The secret is out: MOOCs are changing the landscape for education across the world. While still very much in the early phases of development, the MOOC model for learning is already shifting our notion of ideal learning environments and methods. Around the internet it isn’t uncommon to read articles and comments about how MOOCs are the “greatest thing ever” (as people often say when something new comes along).
I figured it might be worth looking at MOOCs objectively for a moment, and perhaps offering up some considerations as to why MOOCs aren’t the greatest thing since sliced bread. First, let me say I do think that the way MOOCs are shaping the future (and present) of education is certainly groundbreaking. I think there’s a good chance we’ll see related offshoot services and/or businesses pop-up because of new industries that can be traced back to MOOCs.
For those of you who are not very familiar with MOOCs, let’s take a minute to explain what they are and who some of the major players are in the industry. MOOC is short for “massive-open-online-course”.
MASSIVE: Some courses may consist of up to 100,000 students.
OPEN: Registration is open to anyone in the world who is interested.
ONLINE: The course is 100% online.
COURSE: They’re similar to college courses, except most don’t offer credit.
Some of the major players include Coursera, EdX, and Udacity. For a list of some other MOOCs, head on over to this article.
Now, many organizations are sitting on the sidelines waiting to see how these MOOCs play-out before making the plunge – naturally, there are some concerns. Through a little digging, I have found that the four major concerns with MOOCs to be as follows:
1. Way too Big
Taking a course with thousands of students has its inherent challenges. Most obvious is that the ability to provide an intimate learning experience for the student is just not possible. Access to the professor is extremely limited, most likely only to videos/documents that are posted for the class. It is also easy for MOOCs to spread too much of the same thinking, which hinders diversity of thought.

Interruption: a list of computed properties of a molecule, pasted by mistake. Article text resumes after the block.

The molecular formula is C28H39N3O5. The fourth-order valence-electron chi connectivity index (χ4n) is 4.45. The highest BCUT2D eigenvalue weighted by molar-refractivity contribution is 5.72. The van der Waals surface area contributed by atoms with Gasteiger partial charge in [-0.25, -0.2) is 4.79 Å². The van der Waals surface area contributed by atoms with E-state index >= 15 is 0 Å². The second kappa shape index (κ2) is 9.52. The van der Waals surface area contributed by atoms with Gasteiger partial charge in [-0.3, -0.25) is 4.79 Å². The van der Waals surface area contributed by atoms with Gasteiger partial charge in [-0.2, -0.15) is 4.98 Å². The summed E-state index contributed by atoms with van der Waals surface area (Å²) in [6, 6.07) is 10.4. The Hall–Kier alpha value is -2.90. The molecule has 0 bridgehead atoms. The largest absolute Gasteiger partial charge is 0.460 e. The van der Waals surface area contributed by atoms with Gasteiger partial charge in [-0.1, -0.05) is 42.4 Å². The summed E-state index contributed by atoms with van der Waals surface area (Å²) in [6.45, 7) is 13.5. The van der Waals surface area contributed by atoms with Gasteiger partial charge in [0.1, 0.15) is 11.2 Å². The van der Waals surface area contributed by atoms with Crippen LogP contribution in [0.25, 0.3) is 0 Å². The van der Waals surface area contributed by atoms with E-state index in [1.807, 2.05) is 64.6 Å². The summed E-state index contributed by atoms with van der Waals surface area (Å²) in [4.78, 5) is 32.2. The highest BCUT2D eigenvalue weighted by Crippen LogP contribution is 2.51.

2. Lack of Follow-Through
The size of MOOCs is often seen as a strength, but it does create complications. The students that are generally in the demographic to take MOOCs are often the ones that need face-to-face instruction the most. These same students end up never completing a course. For example, MTx’s Circuits and Electronics had 154,763 students enrolled – only 5% completed the course.
3. Online Learning isn’t for Everyone
Online learning is often not ideal for individuals who struggle with motivation, which likely leads to the low completion rates. Technical difficulties with a participant’s computer or internet connection can also negatively impact the quality of learning. Finally, academic honesty is an issue. In August 2012, students taking Coursera classes discovered and reported plagiarism incidents via peer grading.
4. Quality Concerns
Since the MOOC industry is rather new, there are no quality standards in place that any of them have to meet. This lack of consistent quality can be at both the lesson level and the course level. At present, it’s a bit of a free-for-all as to how content is presented. Worse yet, many MOOCs rely heavily upon peer grading, which can be plain unreliable and hardly constructive.
In time I think MOOCs will sort themselves out, perhaps evolve a bit so that they can provide real, measurable results. I think establishing quality control is critical to making this happen. Much like elearning had to technically meet SCORM protocol for many years, MOOCs should also be subject to a similar set of standards. It will be exciting to see how MOOCs grow-up.